Dragon Bone Hill, a site in the western hills outside Beijing, is so named because prehistoric fossils found there were thought to be the remains of dragons. Locals used to grind up the fossils and sell the powders for their imagined curative powers for everything from insomnia to impotence until the Chinese government banned the practice a few decades ago.The clash between science and superstition is one important theme of Amir D. Aczel's biography of Pierre Teilhard de Chardin, "The Jesuit and the Skull."A respected paleontologist, Teilhard was a member of the team of scientists who discovered the remains of Peking Man, a promising candidate for the"missing link" in human evolution, at Dragon Bone Hill in 1929.
It was only one episode in an adventurous, tumultuous life that coincided with the wars and revolutions of the early 20th century.
has written on key figures in mathematics and science, is gifted at
explaining complex concepts and introducing the men and women who first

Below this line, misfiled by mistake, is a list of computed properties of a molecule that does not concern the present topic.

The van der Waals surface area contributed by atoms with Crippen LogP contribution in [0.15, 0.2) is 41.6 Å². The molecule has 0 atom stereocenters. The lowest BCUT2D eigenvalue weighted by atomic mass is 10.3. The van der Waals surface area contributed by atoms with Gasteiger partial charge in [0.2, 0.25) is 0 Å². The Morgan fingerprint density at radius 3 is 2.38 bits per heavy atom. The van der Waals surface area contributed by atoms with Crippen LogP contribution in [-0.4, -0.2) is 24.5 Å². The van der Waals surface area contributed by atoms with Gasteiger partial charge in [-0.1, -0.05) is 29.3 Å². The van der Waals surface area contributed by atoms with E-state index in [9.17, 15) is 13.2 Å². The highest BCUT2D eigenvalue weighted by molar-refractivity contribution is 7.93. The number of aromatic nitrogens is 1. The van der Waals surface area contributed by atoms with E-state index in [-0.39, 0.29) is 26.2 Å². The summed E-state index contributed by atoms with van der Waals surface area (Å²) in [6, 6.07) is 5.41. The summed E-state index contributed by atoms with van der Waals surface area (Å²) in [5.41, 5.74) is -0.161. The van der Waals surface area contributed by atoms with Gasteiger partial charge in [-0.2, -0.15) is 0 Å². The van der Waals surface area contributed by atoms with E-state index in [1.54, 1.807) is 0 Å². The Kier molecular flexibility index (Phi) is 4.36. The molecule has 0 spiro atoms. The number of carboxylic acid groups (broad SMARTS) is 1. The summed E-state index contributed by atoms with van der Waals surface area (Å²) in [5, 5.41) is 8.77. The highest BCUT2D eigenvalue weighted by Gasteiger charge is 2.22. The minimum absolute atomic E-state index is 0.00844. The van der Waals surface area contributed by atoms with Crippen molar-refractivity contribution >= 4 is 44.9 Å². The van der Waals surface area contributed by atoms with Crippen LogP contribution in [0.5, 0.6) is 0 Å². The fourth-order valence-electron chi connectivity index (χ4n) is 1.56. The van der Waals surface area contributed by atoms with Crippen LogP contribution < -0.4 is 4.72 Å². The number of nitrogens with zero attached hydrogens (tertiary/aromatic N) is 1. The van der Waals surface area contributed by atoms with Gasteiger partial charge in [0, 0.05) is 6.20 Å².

articulated them in fast-paced, story-driven accounts. For example, he
makes good use of the mysterious disappearance of the Peking Man during
the chaotic first days of World War II, an episode reminiscent of "The
Da Vinci Code."
Then too, the Frenchman's
life story is so deeply soaked in conflict and contradiction that it
sometimes reads like an invented one. Tall, dapper, handsome and
aristocratic, Teilhard was a charismatic figure who inevitably
attracted the attention ofthe women around him. But as a Jesuit priest
who had taken a vow of chastity, he refused to enter into the sexual
union that some of them sought. And because his vows included one of
obedience, his most important work, his philosophical writings -- an
effort to embrace both a mystical faith in religion and the hard facts
disclosed by scientific inquiry -- remained unpublished during his
lifetime because the Roman Catholic Church decreed that they were
Teilhard's most vexing
problems revolve around his membership in the Society of Jesus. His
popularity and success in the secular world prompted his superiors to
send this most cosmopolitan of men into exile in the wilds of Asia and
Africa. And because he elected not to break his vow of chastity or
withdraw from his order, the love he shared with a sculptress
eventually withered and died.
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